Christian Schools face government lawsuits over mandate noncompliance, voters join pushback

Several Christian schools across the country have found themselves facing legal action as they fight back against government mandates that schools and parents find overreaching.

Earlier this fall,…

Several Christian schools across the country have found themselves facing legal action as they fight back against government mandates that schools and parents find overreaching.

Earlier this fall, three schools in Jefferson County, Colorado were sued by their local health department for not requiring masks, which was in conflict with the Jefferson County Public Health order requiring masks in schools and childcare facilities. The suit, filed on Sept. 15, accused Beth Eden Baptist School, Augustine Classical Academy and Faith Christian Academy of violating the health order. 

A week later, the health department settled its suits with Beth Eden Baptist and Augustine Classical after those schools agreed to let the department perform unannounced visits (the lawsuit accused both schools of refusing inspectors). A judge issued a ruling forcing Faith Christian to comply with the mandate.

In Illinois, a state with one of the strictest shutdown policies and mandates in the country, the Illinois State Board of Education (ISBE) revoked state recognition of Parkview Christian Academy in Yorkville when Parkview decided not to enforce a mask mandate. Parkview sued the ISBE in September, alleging that the state group’s immediate pulling of “recognized school” status was unfair to Parkview as it did not offer the same due process allowed to public schools when a breach in procedures is alleged.

The school is now on probation and required to submit a “corrective plan” within 60 days.

In Pennsylvania, several lawsuits have been filed on the issue of masking orders. Pennsylvania judges are considering two suits, including one brought by Senate President Pro Tempore Jake Corman and other parents, challenging the legality of Pennsylvania’s mandate.

On the heels of Christian and religious schools being targeted for noncompliance with mask mandates, the U.S. Department of Labor’s Occupational Safety and Health Administration (OSHA) announced on November 4 a new emergency temporary standard mandating vaccines for workers in companies with 100 or more employees.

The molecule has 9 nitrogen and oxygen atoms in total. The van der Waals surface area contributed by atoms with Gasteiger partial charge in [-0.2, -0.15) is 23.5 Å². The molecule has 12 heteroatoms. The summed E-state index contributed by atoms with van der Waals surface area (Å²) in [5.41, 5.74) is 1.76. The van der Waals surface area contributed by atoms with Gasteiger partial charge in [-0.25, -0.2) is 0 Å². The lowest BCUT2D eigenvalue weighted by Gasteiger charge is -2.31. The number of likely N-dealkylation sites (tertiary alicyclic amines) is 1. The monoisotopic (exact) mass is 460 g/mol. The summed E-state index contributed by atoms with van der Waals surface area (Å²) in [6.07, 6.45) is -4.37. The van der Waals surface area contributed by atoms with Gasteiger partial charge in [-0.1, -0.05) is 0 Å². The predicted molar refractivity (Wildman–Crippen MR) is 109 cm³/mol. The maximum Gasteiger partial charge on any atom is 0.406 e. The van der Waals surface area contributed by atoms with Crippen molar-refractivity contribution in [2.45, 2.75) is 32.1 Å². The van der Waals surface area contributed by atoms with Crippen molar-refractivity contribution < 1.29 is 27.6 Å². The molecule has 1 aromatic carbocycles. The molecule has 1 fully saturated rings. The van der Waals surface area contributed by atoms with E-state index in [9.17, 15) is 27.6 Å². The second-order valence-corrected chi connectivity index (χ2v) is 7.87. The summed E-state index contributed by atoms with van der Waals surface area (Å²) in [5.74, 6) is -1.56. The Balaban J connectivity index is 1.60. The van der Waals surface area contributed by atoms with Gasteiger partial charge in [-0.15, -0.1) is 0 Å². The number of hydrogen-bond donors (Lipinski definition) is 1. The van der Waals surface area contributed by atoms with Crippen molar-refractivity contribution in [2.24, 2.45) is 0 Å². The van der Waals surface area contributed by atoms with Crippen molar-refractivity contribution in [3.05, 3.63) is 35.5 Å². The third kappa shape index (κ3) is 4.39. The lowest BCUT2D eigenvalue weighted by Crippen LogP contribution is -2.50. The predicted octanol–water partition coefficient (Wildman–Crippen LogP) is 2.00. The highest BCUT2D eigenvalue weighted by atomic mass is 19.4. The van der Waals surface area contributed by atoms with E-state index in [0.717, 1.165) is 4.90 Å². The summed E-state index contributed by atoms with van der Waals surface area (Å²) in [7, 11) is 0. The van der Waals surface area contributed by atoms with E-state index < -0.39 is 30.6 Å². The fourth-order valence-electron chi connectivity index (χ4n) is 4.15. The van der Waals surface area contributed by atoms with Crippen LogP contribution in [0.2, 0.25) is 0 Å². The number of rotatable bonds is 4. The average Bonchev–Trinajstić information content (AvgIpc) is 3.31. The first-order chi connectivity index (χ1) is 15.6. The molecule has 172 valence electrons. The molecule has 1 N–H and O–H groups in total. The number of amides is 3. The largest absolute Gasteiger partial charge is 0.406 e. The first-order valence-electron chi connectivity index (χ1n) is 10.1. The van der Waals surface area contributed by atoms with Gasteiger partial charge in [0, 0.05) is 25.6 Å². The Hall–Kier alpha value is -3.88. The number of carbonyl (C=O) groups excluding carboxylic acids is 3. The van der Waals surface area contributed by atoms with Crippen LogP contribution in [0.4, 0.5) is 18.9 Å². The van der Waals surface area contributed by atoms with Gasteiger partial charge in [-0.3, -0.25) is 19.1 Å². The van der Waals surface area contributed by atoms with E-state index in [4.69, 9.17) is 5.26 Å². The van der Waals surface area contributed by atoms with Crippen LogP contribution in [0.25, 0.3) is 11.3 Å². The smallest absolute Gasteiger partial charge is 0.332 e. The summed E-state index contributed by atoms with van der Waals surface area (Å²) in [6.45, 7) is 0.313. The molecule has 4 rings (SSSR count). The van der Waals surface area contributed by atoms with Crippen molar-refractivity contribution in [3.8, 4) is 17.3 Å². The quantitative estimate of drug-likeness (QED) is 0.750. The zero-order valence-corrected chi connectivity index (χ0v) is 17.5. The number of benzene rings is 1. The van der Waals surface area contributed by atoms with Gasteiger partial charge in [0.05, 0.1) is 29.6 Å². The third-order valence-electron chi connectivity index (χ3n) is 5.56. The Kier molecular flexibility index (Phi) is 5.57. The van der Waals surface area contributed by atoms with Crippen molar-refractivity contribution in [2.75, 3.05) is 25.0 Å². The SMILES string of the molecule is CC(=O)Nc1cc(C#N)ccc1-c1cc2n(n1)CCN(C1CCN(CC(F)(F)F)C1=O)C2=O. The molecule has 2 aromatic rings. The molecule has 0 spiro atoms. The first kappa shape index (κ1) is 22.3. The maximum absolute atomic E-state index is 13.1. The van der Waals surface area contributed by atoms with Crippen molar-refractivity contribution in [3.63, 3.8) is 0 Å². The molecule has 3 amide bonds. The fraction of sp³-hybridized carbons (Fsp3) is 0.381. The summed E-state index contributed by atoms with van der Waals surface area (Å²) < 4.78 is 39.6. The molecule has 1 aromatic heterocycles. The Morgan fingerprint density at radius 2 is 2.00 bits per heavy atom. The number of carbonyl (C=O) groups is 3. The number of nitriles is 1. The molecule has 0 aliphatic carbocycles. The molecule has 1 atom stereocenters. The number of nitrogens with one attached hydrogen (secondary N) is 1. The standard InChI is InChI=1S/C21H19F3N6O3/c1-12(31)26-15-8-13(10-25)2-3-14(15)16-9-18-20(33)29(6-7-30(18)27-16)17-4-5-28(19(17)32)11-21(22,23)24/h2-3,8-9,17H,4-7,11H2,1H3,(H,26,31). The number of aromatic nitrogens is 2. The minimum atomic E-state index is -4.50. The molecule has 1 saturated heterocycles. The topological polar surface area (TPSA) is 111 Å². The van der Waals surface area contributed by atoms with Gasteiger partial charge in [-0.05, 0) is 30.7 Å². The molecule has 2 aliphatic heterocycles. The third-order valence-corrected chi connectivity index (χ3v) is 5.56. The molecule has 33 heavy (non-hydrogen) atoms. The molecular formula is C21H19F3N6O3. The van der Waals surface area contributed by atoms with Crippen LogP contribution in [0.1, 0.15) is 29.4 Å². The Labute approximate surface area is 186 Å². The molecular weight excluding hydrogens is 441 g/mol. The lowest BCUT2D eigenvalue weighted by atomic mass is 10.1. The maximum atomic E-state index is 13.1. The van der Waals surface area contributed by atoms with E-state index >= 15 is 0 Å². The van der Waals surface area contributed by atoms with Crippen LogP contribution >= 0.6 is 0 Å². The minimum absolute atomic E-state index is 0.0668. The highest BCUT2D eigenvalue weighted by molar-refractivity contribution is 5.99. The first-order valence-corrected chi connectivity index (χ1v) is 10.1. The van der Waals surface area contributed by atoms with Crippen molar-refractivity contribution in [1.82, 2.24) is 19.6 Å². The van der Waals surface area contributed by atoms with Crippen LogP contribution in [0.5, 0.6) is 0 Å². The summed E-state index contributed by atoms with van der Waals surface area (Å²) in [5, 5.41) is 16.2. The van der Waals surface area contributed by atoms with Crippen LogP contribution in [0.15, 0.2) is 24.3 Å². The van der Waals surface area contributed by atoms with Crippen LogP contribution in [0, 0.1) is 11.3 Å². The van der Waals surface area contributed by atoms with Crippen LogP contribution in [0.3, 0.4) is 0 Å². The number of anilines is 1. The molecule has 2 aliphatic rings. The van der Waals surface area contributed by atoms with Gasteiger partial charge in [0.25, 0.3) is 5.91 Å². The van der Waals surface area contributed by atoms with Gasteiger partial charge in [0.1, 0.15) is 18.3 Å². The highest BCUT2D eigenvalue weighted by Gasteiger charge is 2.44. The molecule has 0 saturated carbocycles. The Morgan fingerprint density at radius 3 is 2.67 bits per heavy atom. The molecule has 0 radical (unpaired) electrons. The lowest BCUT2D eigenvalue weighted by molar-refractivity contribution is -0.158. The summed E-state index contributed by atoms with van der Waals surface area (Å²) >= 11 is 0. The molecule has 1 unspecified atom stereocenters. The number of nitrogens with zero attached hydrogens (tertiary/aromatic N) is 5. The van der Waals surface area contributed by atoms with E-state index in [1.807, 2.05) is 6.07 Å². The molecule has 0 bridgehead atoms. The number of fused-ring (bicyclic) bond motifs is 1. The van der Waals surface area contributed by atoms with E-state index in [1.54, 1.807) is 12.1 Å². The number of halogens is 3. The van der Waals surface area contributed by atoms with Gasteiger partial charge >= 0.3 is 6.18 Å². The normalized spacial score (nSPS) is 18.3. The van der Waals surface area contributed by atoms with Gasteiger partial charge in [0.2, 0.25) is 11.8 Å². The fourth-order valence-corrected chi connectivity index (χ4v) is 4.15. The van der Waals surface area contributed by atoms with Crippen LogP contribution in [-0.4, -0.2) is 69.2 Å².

Under this standard, effective January 4, 2022, employers must enforce a mandatory COVID-19 vaccination policy, unless they require employees to either be vaccinated or undergo regular COVID testing and wear a face covering at work.

While it isn’t clear yet how many Christian schools will fall under the order, the move has already brought a flurry of challenges from all sectors, including Christian schools. 

The Southern Baptist Theological Seminary and Asbury Theological Seminary were among the first major Christian institutions to legally challenge the OSHA vaccine requirements.

The two Kentucky schools, representing the largest seminaries in the Southern Baptist and Methodist denominations, filed a petition against the OSHA standard last week.

And in Florida, the Christian advocacy group Alliance Defending Freedom announced it will join the state of Florida in suing over the OSHA vaccine requirement. ADF lawyers will represent Cambridge Christian School in Tampa and The King’s Academy in West Palm Beach in the lawsuit.

The Florida suit argues President Joe Biden’s administration has no legal authority to issue an employer mandate and cannot “coerce” people to undergo medical treatment. While announcing the lawsuit Thursday, both Governor Ron DeSantis and Florida Attorney General Ashley Moody said they consider the rules an infringement on people’s personal freedoms 

“This is not anti-vaccine,” said Moody. “This is pro-freedom.”

Voters push back against government overreach

Relatedly, in last week’s elections, several states saw victories by candidates who ran on campaigns critical of government mandates and what many parents saw as government overreach. 

The most widely watched victory came in Virginia for newly elected governor Glenn Youngkin. Youngkin beat incumbent Terry McAuliffe, after a series of comments by Governor McAuliffe that included him declaring, “I don’t think parents should be telling schools what they should teach” and campaigning with the head of the state teachers’ union, who lobbied to keep schools closed.

In New Jersey, Governor Phil Murphy barely survived a close race with Republican Jack Ciattarelli, who won suburban counties with a message of parental control and choice in education issues. Ciattarelli’s strong showing was viewed by many in New Jersey as a direct rebuke to the message that parents don’t have a voice in education. 

Other states are taking notice, in anticipation of 2022 state races. Freedom in education promises to feature prominently in national politics in the months ahead.